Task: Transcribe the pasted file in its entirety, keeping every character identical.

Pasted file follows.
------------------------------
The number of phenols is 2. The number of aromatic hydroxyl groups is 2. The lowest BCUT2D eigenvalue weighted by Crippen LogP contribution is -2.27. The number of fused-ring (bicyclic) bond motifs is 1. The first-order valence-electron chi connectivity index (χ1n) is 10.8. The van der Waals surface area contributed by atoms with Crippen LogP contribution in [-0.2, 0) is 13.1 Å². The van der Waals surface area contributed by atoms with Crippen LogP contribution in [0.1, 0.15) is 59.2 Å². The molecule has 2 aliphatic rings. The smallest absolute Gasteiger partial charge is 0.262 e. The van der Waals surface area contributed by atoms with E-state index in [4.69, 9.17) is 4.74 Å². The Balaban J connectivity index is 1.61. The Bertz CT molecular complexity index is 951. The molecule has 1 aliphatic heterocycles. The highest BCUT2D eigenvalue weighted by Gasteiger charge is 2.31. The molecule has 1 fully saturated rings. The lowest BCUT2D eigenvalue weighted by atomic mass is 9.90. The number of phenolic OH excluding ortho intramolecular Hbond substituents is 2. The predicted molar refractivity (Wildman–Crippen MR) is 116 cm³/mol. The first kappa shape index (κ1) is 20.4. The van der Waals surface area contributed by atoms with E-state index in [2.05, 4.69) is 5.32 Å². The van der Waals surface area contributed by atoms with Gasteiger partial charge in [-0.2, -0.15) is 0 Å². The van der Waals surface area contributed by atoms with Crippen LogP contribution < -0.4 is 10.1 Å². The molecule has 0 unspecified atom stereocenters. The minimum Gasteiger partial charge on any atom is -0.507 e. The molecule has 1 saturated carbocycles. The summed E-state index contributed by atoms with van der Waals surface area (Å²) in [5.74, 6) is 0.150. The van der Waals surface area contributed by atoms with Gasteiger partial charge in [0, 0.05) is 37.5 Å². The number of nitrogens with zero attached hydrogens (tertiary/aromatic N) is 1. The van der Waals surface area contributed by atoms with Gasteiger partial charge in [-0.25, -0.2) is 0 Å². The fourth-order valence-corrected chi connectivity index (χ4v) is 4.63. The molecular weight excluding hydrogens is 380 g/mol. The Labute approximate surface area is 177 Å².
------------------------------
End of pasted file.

The number of phenols is 2. The number of aromatic hydroxyl groups is 2. The lowest BCUT2D eigenvalue weighted by Crippen LogP contribution is -2.27. The number of fused-ring (bicyclic) bond motifs is 1. The first-order valence-electron chi connectivity index (χ1n) is 10.8. The van der Waals surface area contributed by atoms with Crippen LogP contribution in [-0.2, 0) is 13.1 Å². The van der Waals surface area contributed by atoms with Crippen LogP contribution in [0.1, 0.15) is 59.2 Å². The molecule has 2 aliphatic rings. The smallest absolute Gasteiger partial charge is 0.262 e. The van der Waals surface area contributed by atoms with E-state index in [4.69, 9.17) is 4.74 Å². The Balaban J connectivity index is 1.61. The Bertz CT molecular complexity index is 951. The molecule has 1 aliphatic heterocycles. The highest BCUT2D eigenvalue weighted by Gasteiger charge is 2.31. The molecule has 1 fully saturated rings. The lowest BCUT2D eigenvalue weighted by atomic mass is 9.90. The number of phenolic OH excluding ortho intramolecular Hbond substituents is 2. The predicted molar refractivity (Wildman–Crippen MR) is 116 cm³/mol. The first kappa shape index (κ1) is 20.4. The van der Waals surface area contributed by atoms with E-state index in [2.05, 4.69) is 5.32 Å². The van der Waals surface area contributed by atoms with Gasteiger partial charge in [-0.2, -0.15) is 0 Å². The van der Waals surface area contributed by atoms with Crippen LogP contribution < -0.4 is 10.1 Å². The molecule has 0 unspecified atom stereocenters. The minimum Gasteiger partial charge on any atom is -0.507 e. The molecule has 1 saturated carbocycles. The summed E-state index contributed by atoms with van der Waals surface area (Å²) in [5.74, 6) is 0.150. The van der Waals surface area contributed by atoms with Gasteiger partial charge in [0, 0.05) is 37.5 Å². The number of nitrogens with zero attached hydrogens (tertiary/aromatic N) is 1. The van der Waals surface area contributed by atoms with Gasteiger partial charge in [-0.25, -0.2) is 0 Å². The fourth-order valence-corrected chi connectivity index (χ4v) is 4.63. The molecular weight excluding hydrogens is 380 g/mol. The Labute approximate surface area is 177 Å².